I also ask myself...  what would it cost me to drive to NYC?    Even at  $5.00 per gallon, the entire trip would set me back about $150 in gas.   (Yeah... I'll keep my Prius for a while.) 

If we flew, it would be about $250 each (WoBG would be traveling too).  We'd have extra luggage, WoBG does not travel light. $$   

The flight,  I'd need about 2 hours to get to the Chicago airport, arrive about 2 hours early, the 2 hour flight (if it is on time), at least 1 hour to find my luggage, and more time to possibly rent a car.  So 7 hours at best to get there.   VS if I drive, 13 hours to drive one way. That would be 6 extra hours.  I'm retired... I have the time.   And  WoBG can take ALL the stuff she wants in the car.

Does your formula for driving expense include tolls? It should, that’s another $200 round trip. 

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A lot of the premium travel cards give the most points (5 points for each dollar) on travel expenses such as airfare and hotels.  So they can be useful if you already travel a lot.  But they're not the highest rewards for everyday purchases.  Some of the travel cards have associated websites for booking travel where your points are worth some multiple more for booking, but the prices on the websites are usually full market prices, so it's often not a good deal. If you travel a lot on a particular airline or stay regularly at a hotel, then an affiliate card may make sense, but in most cases a general card (like the Cap One) is more flexible.

If you want to save for travel, but most of  your purchases are not travel related, I'd go for cash back and you could use the money for whatever you want including travel (and book on sites where you may get discounts plus you're not locked in to one airline or hotel chain).  There are a few cards that give 2% or 1.5% on everything, or other cards that have lower overall percentages, but bonus categories (such as groceries or gas).   Depending on your spending habits one or the other may be be better for you, but they're all likely to be close.

 

 

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12 hours ago, petitepedal said:

A friend uses Capital One for everything...and had enough point to fly out and visit @Randomguy Oh wait..she is visiting a niece..who just happens to live near RG :whistle:  anyway...the points covered the airfare :dontknow:

How much did she charge to get the free tix? Does she carry a balance? I got a free macbook once on a business card. I used the card for everything. It wasn't that my cc company was generous and gave me a $1k computer, I charged a lot of stuff. I got a bunch of free airline tix from using a Delta card. I used the card a lot and they gave 60k in miles for signing up. 

My CU pays 4% on my checking acct. I have to use my debit card 10 times a month. That's easy money. I put larger purchases on my cc and take the cash every month. It's simple.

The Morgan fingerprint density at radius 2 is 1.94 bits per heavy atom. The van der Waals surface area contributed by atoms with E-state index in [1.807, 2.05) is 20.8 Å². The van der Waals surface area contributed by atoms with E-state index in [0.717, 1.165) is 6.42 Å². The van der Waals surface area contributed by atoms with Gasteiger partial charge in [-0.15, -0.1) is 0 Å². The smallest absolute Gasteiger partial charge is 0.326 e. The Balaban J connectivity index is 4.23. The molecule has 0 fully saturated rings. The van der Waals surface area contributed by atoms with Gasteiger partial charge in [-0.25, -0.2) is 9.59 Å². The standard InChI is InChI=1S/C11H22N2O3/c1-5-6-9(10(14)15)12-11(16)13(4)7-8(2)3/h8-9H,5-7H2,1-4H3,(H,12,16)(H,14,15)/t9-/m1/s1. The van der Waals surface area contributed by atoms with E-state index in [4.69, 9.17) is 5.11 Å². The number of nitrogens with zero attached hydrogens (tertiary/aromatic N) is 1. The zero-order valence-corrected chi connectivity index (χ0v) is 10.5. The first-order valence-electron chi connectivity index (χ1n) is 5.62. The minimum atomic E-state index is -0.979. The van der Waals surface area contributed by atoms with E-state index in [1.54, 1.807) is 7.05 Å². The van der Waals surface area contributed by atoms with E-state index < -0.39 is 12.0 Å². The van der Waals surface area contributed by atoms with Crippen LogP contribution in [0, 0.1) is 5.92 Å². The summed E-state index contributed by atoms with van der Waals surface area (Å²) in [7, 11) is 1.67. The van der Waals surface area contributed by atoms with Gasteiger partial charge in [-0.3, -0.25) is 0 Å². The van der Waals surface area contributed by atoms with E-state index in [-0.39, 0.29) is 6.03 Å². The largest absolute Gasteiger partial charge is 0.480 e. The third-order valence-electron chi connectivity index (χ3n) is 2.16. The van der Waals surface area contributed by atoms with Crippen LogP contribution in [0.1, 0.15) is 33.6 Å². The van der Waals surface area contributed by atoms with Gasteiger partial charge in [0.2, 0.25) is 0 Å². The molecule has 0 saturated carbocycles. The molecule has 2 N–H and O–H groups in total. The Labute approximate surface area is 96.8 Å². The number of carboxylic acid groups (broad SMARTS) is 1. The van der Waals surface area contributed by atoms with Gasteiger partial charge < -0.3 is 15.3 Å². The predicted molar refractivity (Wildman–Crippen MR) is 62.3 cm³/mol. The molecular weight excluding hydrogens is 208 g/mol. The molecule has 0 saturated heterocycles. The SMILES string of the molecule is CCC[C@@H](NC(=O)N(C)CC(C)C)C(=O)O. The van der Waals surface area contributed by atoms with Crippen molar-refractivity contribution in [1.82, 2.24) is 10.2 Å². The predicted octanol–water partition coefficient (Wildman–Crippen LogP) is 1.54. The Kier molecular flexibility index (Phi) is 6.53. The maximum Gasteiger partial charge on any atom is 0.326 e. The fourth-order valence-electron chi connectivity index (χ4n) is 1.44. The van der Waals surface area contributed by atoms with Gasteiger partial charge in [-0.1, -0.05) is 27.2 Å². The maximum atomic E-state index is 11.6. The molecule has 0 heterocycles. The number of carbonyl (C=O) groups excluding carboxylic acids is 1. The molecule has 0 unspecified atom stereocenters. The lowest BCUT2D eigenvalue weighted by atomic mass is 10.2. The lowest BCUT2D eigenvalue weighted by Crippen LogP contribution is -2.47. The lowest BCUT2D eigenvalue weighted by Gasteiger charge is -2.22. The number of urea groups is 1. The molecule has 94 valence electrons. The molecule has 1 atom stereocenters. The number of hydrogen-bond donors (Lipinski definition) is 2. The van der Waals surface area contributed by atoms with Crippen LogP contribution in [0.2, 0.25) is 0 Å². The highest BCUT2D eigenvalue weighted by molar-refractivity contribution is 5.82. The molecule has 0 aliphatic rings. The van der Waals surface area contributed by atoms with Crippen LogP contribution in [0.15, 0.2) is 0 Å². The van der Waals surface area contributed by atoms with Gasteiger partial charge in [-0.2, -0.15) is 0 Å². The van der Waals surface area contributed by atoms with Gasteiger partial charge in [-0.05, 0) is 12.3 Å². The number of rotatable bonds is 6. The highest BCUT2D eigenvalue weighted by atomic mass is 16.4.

There is no magic bullet with cc rewards. Rewards are paid by the merchant. CC companies get a % for every swipe and the processor gets a %. Consumers that don't pay off the balance pay interest to the CC company.

If you use your cc for everything and spend a lot of money, you get more back. If you are not a spender, you don't get much in rewards, but you are not spending a lot of money. Not spending money will net you more than spending money and playing the rewards game.

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I have a Southwest Card. I get about 6 round trip airfares each year, including our trip to Hawaii. I think that beats what I’d earn with 1% back. I don’t love the $75 annual charge, but I fly SW anyway (it’s our airport’s major carrier), so it has other perks like priority boarding that I’d pay to get, otherwise.

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25 minutes ago, Prophet Zacharia said:

I have a Southwest Card. I get about 6 round trip airfares each year, including our trip to Hawaii. I think that beats what I’d earn with 1% back. I don’t love the $75 annual charge, but I fly SW anyway (it’s our airport’s major carrier), so it has other perks like priority boarding that I’d pay to get, otherwise.

How is priority boarding a perk? You get to sit on the plane longer than the rest of us. You don't arrive earlier.

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The cards I mention are all no annual fee cards that always pay at least 1% cash-back.  Some of the cards limit more than 1% cash-back to $1500 in spending per quarter. That's spending I don't reach on any card unless I'm buying a large appliance.

I can only speak for the 7 cards I own in order to max. out my cash-back as much as is practical.  Each one does some things the other's don't do.

If I could only own one card, it would either be Discover, which has 5% cash-back rotating quarterly categories that include groceries and gasoline and 1% otherwise, or the Citi Double Cash Mastercard, which does 2% on everything.

Cards with 5% rotating categories each quarter include Discover and Chase Freedom Visa.  They usually have one quarter that does gasoline and one quarter that does groceries (not in warehouses like Costco, Sam's Club. etc.).

The Capital One Walmart Mastercard does 5% cash-back in Walmart stores for 1 year, then 2%. It does 5% cash-back on Walmart Online always.

The Amazon.com Store Card does 5% cash-back at Amazon always.

The Citi Costco Visa, in addition to 2% cash-back on Costco merchandise and 4% on Costco gasoline, also does 4% on gasoline at standalone stations (Exxon, etc.) and 3% on restaurants and bar-restaurants.

The American Express Blue Cash Everyday Card does 3% cash back on supermarket groceries.

My fall-back card, when the other cards aren't giving more than 2% cash-back on a purchase, is the Citi Double Cash Mastercard: you get 2% cash-back always: 1% when you make a purchase and the other 1% when you pay for the purchase.

NOTE: don't use cash-back points to do things like reduce your bill on a purchase because you're not getting any cash-back for the points you're using up.  Always apply cash-back points to your statement if possible - that way all your purchases are generating cash back.

 

 

 

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16 minutes ago, Philander Seabury said:

Our card is so so. 1% that you have to redeem from their catalog. Come to think of it that sort of sucks. It has been a while since we redeemed. Bought something big, but I can’t remember what. 

That sounds like the old S&H Green Stamps